The peregrine falcon, often referred to as the duck hawk, feeds primarily on birds. Shorebirds and other species such as blackbirds, robins, jays and flickers are commonly taken. Prey range in size from swallows to large ducks. In urban areas, starlings and pigeons are the mainstay of their diet. Peregrines fly above their prey and, when ready to strike, cup their wings and fall into a dive called a "stoop." Peregrines in this free-fall may reach speeds of up to 200 miles per hour. Prey may be taken over land or water, and often are caught in mid-flight. The peregrine strikes larger birds with its strong feet, instantly killing or stunning them. Small birds may be plucked from the air.
Threats to Survival
Peregrine falcons have few natural threats and may live 15 years once they have learned to hunt. Predators such as raccoons and great-horned owls occasionally take eggs or chicks from the nests. People have posed the greatest threat to this master of the air. Shooting, taking of eggs and young, poisoning and habitat destruction all contributed to the decline of peregrine falcons from much of their historic range.
Before World War II, the peregrine population in the eastern United States was estimated at about 350-400 breeding pairs. Indiscriminate shooting of peregrines was a key problem in the early 1900s. Falconers prized these birds for their excellent hunting ability and often took chicks from nests to be trained in the ancient art of falconry. Another problem was the taking of eggs by egg collectors.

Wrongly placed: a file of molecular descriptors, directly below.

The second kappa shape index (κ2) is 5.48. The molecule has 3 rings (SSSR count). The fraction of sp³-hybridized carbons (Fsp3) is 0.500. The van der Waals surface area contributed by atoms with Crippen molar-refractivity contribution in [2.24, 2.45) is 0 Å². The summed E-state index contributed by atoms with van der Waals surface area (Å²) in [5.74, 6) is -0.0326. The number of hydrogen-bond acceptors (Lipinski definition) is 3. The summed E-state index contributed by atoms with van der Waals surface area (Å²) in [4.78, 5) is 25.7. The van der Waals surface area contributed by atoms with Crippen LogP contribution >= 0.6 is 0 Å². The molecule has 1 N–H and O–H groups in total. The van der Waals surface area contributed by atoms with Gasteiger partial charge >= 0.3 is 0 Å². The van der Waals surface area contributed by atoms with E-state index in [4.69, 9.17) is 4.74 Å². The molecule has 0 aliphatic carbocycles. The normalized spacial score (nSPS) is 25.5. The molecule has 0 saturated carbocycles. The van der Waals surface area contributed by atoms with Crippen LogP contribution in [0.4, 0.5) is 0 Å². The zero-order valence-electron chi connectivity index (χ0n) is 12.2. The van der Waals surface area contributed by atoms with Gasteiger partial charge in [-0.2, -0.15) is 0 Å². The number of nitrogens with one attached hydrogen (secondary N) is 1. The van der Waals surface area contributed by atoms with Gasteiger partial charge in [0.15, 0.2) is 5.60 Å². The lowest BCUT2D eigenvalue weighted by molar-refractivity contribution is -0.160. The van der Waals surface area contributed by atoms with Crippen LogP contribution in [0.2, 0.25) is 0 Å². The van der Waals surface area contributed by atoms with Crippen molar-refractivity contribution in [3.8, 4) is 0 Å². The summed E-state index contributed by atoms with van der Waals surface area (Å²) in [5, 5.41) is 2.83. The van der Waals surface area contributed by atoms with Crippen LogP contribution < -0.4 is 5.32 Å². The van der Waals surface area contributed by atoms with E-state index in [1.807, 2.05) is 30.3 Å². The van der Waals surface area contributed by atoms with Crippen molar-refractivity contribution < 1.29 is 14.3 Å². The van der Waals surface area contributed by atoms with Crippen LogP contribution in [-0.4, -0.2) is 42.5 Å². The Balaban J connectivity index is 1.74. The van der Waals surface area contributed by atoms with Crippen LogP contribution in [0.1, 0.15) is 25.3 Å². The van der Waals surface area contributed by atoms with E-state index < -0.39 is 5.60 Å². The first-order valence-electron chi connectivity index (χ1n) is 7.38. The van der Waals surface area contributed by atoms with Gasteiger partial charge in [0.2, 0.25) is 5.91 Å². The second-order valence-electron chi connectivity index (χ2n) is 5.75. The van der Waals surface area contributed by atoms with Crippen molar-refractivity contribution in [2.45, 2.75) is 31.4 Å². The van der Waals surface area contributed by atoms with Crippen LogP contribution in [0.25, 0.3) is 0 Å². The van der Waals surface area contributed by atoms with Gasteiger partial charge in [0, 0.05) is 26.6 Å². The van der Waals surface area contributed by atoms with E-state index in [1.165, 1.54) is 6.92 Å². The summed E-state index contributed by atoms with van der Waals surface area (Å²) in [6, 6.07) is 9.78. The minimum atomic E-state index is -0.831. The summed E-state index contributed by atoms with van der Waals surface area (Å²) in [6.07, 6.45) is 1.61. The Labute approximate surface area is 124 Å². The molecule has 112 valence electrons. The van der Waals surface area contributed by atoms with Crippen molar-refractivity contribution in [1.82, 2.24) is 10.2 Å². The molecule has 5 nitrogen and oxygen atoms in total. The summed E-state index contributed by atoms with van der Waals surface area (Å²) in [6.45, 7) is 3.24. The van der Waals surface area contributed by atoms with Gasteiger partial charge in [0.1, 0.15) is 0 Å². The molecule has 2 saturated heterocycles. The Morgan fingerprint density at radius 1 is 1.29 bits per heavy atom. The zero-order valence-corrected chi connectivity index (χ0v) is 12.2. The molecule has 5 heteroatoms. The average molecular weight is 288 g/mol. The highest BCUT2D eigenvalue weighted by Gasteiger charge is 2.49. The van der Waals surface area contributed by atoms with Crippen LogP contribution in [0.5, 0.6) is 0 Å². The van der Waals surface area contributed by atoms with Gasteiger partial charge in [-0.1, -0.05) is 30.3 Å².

During the late 1940s the numbers of nesting peregrines in the East declined sharply and many eyries were deserted. Breeding attempts were unsuccessful and many nesting cliffs were occupied by only one individual. Egg collectors, falconers, predators and human disturbance could not account for this abrupt decline.
After World War II, the use of a new insecticide, known as DDT, increased . At the same time, populations of peregrines, eagles and other raptors continued to decrease. Small birds and mammals ingested prey contaminated with the pesticide. Raptors feeding on the contaminated birds and rodents were, in turn, poisoned by a progressive build-up of the pesticide in their bodies. DDT was especially harmful because it caused eggshell-thinning and, therefore, reduced reproductive success. Even though the adult birds survived, they could not produce offspring. By1964 nesting peregrine falcons were extinct in the eastern United States. Peregrines still nesting in the western United States were determined to be an endangered species in 1970, two years before DDT was finally banned from use. Later all North American peregrines were listed as endangered or threatened.